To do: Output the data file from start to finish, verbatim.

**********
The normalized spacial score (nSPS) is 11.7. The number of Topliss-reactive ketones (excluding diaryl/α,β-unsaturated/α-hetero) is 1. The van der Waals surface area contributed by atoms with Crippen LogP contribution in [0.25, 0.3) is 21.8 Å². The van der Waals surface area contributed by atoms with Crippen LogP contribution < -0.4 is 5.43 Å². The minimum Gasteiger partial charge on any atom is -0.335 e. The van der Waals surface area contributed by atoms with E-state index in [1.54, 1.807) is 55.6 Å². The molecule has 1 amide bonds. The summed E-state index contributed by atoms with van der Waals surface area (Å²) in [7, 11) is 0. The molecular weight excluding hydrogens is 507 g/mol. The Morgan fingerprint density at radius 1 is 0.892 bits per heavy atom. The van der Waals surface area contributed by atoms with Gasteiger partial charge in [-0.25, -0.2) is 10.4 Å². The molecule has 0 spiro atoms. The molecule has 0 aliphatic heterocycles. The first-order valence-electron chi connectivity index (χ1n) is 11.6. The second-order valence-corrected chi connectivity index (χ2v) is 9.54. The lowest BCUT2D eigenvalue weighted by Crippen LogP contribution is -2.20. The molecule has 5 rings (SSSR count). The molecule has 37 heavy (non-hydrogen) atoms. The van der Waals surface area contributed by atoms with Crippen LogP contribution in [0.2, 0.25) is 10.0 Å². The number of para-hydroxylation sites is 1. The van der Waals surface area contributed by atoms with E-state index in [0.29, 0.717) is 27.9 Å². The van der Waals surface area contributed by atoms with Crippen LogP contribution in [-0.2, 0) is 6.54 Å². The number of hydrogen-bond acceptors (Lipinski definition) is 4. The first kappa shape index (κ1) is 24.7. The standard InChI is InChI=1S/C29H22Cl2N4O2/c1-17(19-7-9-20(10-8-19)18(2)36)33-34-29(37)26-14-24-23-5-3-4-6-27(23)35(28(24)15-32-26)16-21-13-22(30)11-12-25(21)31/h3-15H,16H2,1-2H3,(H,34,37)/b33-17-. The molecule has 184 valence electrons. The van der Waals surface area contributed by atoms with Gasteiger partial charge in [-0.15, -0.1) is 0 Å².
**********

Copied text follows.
The normalized spacial score (nSPS) is 11.7. The number of Topliss-reactive ketones (excluding diaryl/α,β-unsaturated/α-hetero) is 1. The van der Waals surface area contributed by atoms with Crippen LogP contribution in [0.25, 0.3) is 21.8 Å². The van der Waals surface area contributed by atoms with Crippen LogP contribution < -0.4 is 5.43 Å². The minimum Gasteiger partial charge on any atom is -0.335 e. The van der Waals surface area contributed by atoms with E-state index in [1.54, 1.807) is 55.6 Å². The molecule has 1 amide bonds. The summed E-state index contributed by atoms with van der Waals surface area (Å²) in [7, 11) is 0. The molecular weight excluding hydrogens is 507 g/mol. The Morgan fingerprint density at radius 1 is 0.892 bits per heavy atom. The van der Waals surface area contributed by atoms with Gasteiger partial charge in [-0.25, -0.2) is 10.4 Å². The molecule has 0 spiro atoms. The molecule has 0 aliphatic heterocycles. The first-order valence-electron chi connectivity index (χ1n) is 11.6. The second-order valence-corrected chi connectivity index (χ2v) is 9.54. The lowest BCUT2D eigenvalue weighted by Crippen LogP contribution is -2.20. The molecule has 5 rings (SSSR count). The molecule has 37 heavy (non-hydrogen) atoms. The van der Waals surface area contributed by atoms with Crippen LogP contribution in [0.2, 0.25) is 10.0 Å². The number of para-hydroxylation sites is 1. The van der Waals surface area contributed by atoms with E-state index in [0.29, 0.717) is 27.9 Å². The van der Waals surface area contributed by atoms with Crippen LogP contribution in [-0.2, 0) is 6.54 Å². The number of hydrogen-bond acceptors (Lipinski definition) is 4. The first kappa shape index (κ1) is 24.7. The standard InChI is InChI=1S/C29H22Cl2N4O2/c1-17(19-7-9-20(10-8-19)18(2)36)33-34-29(37)26-14-24-23-5-3-4-6-27(23)35(28(24)15-32-26)16-21-13-22(30)11-12-25(21)31/h3-15H,16H2,1-2H3,(H,34,37)/b33-17-. The molecule has 184 valence electrons. The van der Waals surface area contributed by atoms with Gasteiger partial charge in [-0.15, -0.1) is 0 Å².